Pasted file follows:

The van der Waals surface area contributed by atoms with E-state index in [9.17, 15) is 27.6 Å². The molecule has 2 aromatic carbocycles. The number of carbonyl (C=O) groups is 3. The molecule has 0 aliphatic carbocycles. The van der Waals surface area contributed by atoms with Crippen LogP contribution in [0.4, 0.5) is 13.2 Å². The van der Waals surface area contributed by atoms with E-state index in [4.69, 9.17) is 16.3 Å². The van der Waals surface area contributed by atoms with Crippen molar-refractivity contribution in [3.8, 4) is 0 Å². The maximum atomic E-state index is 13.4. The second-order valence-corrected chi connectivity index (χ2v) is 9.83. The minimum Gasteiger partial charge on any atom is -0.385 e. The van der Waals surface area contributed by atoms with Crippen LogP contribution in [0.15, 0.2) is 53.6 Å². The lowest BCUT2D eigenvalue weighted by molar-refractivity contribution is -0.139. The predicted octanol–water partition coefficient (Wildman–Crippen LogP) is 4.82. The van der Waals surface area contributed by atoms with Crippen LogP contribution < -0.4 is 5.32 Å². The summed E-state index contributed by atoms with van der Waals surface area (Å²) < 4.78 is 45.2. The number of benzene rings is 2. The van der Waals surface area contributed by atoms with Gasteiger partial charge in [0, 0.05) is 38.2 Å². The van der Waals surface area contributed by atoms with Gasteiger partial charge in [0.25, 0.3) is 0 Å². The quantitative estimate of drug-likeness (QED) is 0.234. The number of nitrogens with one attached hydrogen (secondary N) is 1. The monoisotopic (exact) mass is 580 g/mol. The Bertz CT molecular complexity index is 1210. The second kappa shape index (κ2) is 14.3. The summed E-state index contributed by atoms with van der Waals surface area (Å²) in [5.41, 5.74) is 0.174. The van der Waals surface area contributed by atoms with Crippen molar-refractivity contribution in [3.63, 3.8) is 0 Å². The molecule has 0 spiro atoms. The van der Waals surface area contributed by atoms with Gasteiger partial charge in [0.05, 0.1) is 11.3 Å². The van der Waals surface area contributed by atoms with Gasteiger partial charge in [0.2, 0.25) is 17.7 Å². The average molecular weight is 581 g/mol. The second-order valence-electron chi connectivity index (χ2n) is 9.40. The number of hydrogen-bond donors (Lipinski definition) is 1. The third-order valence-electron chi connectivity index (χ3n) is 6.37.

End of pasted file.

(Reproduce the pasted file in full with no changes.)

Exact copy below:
The van der Waals surface area contributed by atoms with E-state index in [9.17, 15) is 27.6 Å². The molecule has 2 aromatic carbocycles. The number of carbonyl (C=O) groups is 3. The molecule has 0 aliphatic carbocycles. The van der Waals surface area contributed by atoms with Crippen LogP contribution in [0.4, 0.5) is 13.2 Å². The van der Waals surface area contributed by atoms with E-state index in [4.69, 9.17) is 16.3 Å². The van der Waals surface area contributed by atoms with Crippen molar-refractivity contribution in [3.8, 4) is 0 Å². The maximum atomic E-state index is 13.4. The second-order valence-corrected chi connectivity index (χ2v) is 9.83. The minimum Gasteiger partial charge on any atom is -0.385 e. The van der Waals surface area contributed by atoms with Crippen LogP contribution in [0.15, 0.2) is 53.6 Å². The lowest BCUT2D eigenvalue weighted by molar-refractivity contribution is -0.139. The predicted octanol–water partition coefficient (Wildman–Crippen LogP) is 4.82. The van der Waals surface area contributed by atoms with Crippen LogP contribution < -0.4 is 5.32 Å². The summed E-state index contributed by atoms with van der Waals surface area (Å²) < 4.78 is 45.2. The number of benzene rings is 2. The van der Waals surface area contributed by atoms with Gasteiger partial charge in [0, 0.05) is 38.2 Å². The van der Waals surface area contributed by atoms with Gasteiger partial charge in [0.25, 0.3) is 0 Å². The quantitative estimate of drug-likeness (QED) is 0.234. The number of nitrogens with one attached hydrogen (secondary N) is 1. The monoisotopic (exact) mass is 580 g/mol. The Bertz CT molecular complexity index is 1210. The second kappa shape index (κ2) is 14.3. The summed E-state index contributed by atoms with van der Waals surface area (Å²) in [5.41, 5.74) is 0.174. The van der Waals surface area contributed by atoms with Crippen molar-refractivity contribution in [3.63, 3.8) is 0 Å². The molecule has 0 spiro atoms. The van der Waals surface area contributed by atoms with Gasteiger partial charge in [0.05, 0.1) is 11.3 Å². The van der Waals surface area contributed by atoms with Gasteiger partial charge in [0.2, 0.25) is 17.7 Å². The average molecular weight is 581 g/mol. The second-order valence-electron chi connectivity index (χ2n) is 9.40. The number of hydrogen-bond donors (Lipinski definition) is 1. The third-order valence-electron chi connectivity index (χ3n) is 6.37.